Matrix Norms in Data Streams: Faster, Multi-Pass and Row-Order
Proceedings of the 35th International Conference on Machine Learning, PMLR 80:649-658, 2018.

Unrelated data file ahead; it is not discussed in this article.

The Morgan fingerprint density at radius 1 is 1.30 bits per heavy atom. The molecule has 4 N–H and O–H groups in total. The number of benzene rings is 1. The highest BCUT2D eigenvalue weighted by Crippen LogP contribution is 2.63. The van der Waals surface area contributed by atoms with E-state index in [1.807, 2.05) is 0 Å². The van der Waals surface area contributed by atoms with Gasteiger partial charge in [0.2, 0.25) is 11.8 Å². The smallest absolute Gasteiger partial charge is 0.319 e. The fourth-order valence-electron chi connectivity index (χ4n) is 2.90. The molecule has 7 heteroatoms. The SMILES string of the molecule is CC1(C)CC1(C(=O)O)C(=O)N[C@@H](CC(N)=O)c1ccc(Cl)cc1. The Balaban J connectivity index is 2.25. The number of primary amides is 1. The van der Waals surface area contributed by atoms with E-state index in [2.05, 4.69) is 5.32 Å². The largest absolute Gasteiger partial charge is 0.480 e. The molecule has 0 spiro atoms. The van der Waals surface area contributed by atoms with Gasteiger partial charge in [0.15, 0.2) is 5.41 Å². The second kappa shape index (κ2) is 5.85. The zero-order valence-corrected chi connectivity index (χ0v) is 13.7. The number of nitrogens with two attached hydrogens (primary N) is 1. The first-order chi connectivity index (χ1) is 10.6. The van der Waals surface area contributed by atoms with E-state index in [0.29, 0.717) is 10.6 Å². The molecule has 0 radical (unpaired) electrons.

A central problem in mining massive data streams is characterizing which functions of an underlying frequency vector can be approximated efficiently. Given the prevalence of large scale linear algebra problems in machine learning, recently there has been considerable effort in extending this data stream problem to that of estimating functions of a matrix. This setting generalizes classical problems to the analogous ones for matrices. For example, instead of estimating frequent-item counts, we now wish to estimate “frequent-direction” counts. A related example is to estimate norms, which now correspond to estimating a vector norm on the singular values of the matrix. Despite recent efforts, the current understanding for such matrix problems is considerably weaker than that for vector problems. We study a number of aspects of estimating matrix norms in a stream that have not previously been considered: (1) multi-pass algorithms, (2) algorithms that see the underlying matrix one row at a time, and (3) time-efficient algorithms. Our multi-pass and row-order algorithms use less memory than what is provably required in the single-pass and entrywise-update models, and thus give separations between these models (in terms of memory). Moreover, all of our algorithms are considerably faster than previous ones. We also prove a number of lower bounds, and obtain for instance, a near-complete characterization of the memory required of row-order algorithms for estimating Schatten $p$-norms of sparse matrices. We complement our results with numerical experiments.